Martyn Pick, has directed his first feature length film, Ultramarines: A Warhammer 40,000 Movie.
Martyn’s 24 years of experience as an animator and his individual visual style was key to creating the specific look of the film. Producer Bob Thompson commented: “We worked very closely with designers from Games Workshop and we really tried to make not only the look and feel of the film authentic, but also the mood, the atmosphere and the experience. Having worked with Martyn on promos before, he was a natural choice. He’s extremely skilful with a great deal of expertise in this area, and his style is angry with a fantastic painterly quality that I just found really natural for making this movie. I think he’s really brought the game to life.”
Martyn studied film and fine art at St. Martins School of Art and the crossover of painting and cinema has driven his work ever since. Over the last two decades he has experimented with introducing live action CGI and digital compositing into the expressionist flow of his work. Most recently, he worked as animation director on Franny Armstrong’s highly acclaimed climate change documentary feature, The Age of Stupid and he was commissioned by Film London and the London Development Agency to make London, a five minute film which premiered at the Beijing Olympics to celebrate the capital’s diversity leading up to the 2012 Olympics. As a commercials director, Martyn has made numerous commercials, TV idents and promos for the BBC. He won commissions from Filmfour and Channel 4 and has been awarded with the Gold Plaque for Animation at the Chicago Film Festival. He joined Amazing Spectacles when it was formed in 2010 and Ultramarines: A Warhammer 40,000 Movie is his first feature length film.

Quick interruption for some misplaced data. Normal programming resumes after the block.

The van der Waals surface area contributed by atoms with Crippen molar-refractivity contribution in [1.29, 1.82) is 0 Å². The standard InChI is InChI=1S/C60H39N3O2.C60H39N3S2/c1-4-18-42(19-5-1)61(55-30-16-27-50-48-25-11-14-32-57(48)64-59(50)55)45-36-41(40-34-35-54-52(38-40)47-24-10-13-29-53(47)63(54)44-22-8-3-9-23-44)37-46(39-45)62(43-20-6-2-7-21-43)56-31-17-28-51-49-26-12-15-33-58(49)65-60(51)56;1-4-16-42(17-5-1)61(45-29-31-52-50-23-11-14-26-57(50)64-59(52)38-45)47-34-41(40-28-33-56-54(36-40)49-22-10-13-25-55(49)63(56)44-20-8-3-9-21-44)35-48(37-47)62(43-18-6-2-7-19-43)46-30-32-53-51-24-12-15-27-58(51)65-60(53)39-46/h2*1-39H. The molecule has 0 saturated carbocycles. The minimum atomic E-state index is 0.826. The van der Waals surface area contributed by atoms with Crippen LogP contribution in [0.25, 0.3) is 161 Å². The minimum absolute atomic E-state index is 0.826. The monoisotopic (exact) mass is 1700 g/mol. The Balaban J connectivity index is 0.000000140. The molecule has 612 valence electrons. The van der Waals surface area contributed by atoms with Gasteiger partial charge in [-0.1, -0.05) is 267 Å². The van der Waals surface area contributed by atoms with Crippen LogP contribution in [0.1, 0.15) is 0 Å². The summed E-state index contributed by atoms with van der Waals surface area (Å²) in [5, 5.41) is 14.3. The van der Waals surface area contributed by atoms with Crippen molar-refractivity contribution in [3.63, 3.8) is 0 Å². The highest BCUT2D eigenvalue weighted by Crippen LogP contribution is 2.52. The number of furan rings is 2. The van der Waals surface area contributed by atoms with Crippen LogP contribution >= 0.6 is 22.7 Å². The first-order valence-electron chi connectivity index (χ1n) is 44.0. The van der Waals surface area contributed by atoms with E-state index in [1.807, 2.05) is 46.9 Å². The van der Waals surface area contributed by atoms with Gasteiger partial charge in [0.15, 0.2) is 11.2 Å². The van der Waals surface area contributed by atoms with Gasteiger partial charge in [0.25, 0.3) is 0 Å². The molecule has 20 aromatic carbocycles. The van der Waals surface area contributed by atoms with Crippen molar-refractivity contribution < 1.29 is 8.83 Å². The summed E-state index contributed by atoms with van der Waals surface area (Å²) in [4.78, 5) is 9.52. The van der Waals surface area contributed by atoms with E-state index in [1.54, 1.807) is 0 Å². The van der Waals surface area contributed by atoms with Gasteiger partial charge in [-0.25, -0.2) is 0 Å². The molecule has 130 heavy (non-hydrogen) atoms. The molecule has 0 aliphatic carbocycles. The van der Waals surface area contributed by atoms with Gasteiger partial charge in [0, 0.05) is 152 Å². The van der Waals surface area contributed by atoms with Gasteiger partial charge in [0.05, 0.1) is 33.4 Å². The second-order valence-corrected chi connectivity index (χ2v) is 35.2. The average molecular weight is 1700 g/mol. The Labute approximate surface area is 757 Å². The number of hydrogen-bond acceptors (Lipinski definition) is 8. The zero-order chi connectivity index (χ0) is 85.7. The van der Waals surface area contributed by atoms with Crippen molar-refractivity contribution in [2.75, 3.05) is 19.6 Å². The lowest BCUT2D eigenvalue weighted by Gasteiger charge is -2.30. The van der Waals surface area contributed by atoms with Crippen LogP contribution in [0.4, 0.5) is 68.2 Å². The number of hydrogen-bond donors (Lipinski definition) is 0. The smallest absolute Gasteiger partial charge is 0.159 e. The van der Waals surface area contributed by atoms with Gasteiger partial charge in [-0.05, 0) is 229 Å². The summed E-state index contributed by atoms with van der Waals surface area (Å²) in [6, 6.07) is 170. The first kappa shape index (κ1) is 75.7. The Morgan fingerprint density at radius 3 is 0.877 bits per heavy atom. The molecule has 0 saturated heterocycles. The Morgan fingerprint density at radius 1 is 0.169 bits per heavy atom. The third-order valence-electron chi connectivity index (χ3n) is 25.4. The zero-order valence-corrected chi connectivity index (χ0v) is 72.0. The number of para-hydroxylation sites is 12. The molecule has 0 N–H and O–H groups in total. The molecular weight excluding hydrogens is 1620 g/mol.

“I’m not from a gaming cgi background, but I have a huge amount of experience in fine art and animation,” said Martyn. “This project was a fantastic opportunity to use that experience and develop it for a different genre. I’ve always been a big fan of action cinema and with such a quality script containing a strong sense of atmosphere and imagery, I could easily fit my visual style around it.”
The film which is set in the 41st Millennium at a time of total war, demonstrates contemporary face capture technology, which allowed Martyn and his team to film the actors and transplant their motions. This then enabled the animated movement. The result is very life-like performances created by Martyn and the production designers. The project was completed in 14 months by global teams.
Martyn said: “This was a really was a fantastic project to be involved with both creatively and in terms of the complicated technology that we used so effectively”